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America’s largest evangelical magazine continues to drift left – PJ Media


I subscribed to Christianity Today for several years. For more than half a century, the magazine and its accompanying website have been the best source of news about what’s happening in mainstream Christianity, not just in America but around the world. Billy Graham founded the magazine in 1956 as an evangelical response to the mainstream magazine The Christian Counterpoint.

Vital reporting, fascinating features, and thoughtful book and music reviews characterized what Christianity Today was all about. One of the most important things about the magazine was that it remained primarily apolitical but theologically dominant.

Rarely did the magazine become explicitly political, except when dealing with presidential scandals. In 1974, the magazine did not make an appeal Richard Nixon to resign A 1998 editorial criticizing bill clinton after his dismissal called him “morally unfit to lead”, while in 2019 editor-in-chief Mark Galli, who later faced a harassment scandal magazine, he said he might have “crossed lines” — wrote that Congress should suppress donald trump of office after his dismissal.

But over the years, I began to notice a drift to the left in Christianity Today. From articles about “care for creation” that were not much different from the rhetoric of believers in another environmental phrase containing two words that begin with the letter C to heavily presenting and defending women in pastoral roles (ignoring millions of of complementary Christians everywhere). the world), Christianity Today began to sound more politically and theologically liberal.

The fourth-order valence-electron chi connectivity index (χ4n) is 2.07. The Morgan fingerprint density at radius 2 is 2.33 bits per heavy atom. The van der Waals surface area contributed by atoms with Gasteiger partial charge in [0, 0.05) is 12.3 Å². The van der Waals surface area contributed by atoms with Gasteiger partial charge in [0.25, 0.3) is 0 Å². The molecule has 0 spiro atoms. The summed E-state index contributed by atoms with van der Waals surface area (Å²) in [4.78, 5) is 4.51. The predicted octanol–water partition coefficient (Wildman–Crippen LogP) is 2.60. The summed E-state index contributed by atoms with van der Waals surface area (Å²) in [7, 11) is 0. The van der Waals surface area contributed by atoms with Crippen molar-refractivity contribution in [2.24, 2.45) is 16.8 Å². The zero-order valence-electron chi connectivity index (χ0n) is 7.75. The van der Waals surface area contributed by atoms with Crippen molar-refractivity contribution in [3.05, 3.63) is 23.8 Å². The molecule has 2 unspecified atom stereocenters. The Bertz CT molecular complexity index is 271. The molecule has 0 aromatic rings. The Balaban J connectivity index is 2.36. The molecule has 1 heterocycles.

Galli’s outpouring of Trump was enough to cancel my subscription, but a magazine podcast about another scandal was more problematic. “The rise and fall of the hill of Mars” told the story of Seattle’s Mars Hill Church and the troubling leadership of its pastor, Mark Driscoll. The story was riveting and heartbreaking, and the production values ​​made it all the more compelling. The problem with the podcast came in the analysis, which was based on anti-male feminism and put various digs at Trump and conservatives in general.

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Two articles this summer make me question which direction Christianity Today is going. An August piece performs Oliver Anthony’s hit song “Rich Men North of Richmond”, which has touched people across the country. Author Hannah Anderson admitted that she had high hopes when she first heard the song.

“I was excited for a song in the tradition of Johnny Cash, Pete Seeger and Woody Guthrie: music that calls out the inherent dignity of the poor, protests against the excesses of the establishment, and echoes the calls of the Old Testament justice, such as God’s condemnation in Jeremiah 5:28 of those who “have grown fat and glittered” but “do not promote the cause of the fatherless” or “plead the righteous cause of the poor,” Anderson writes.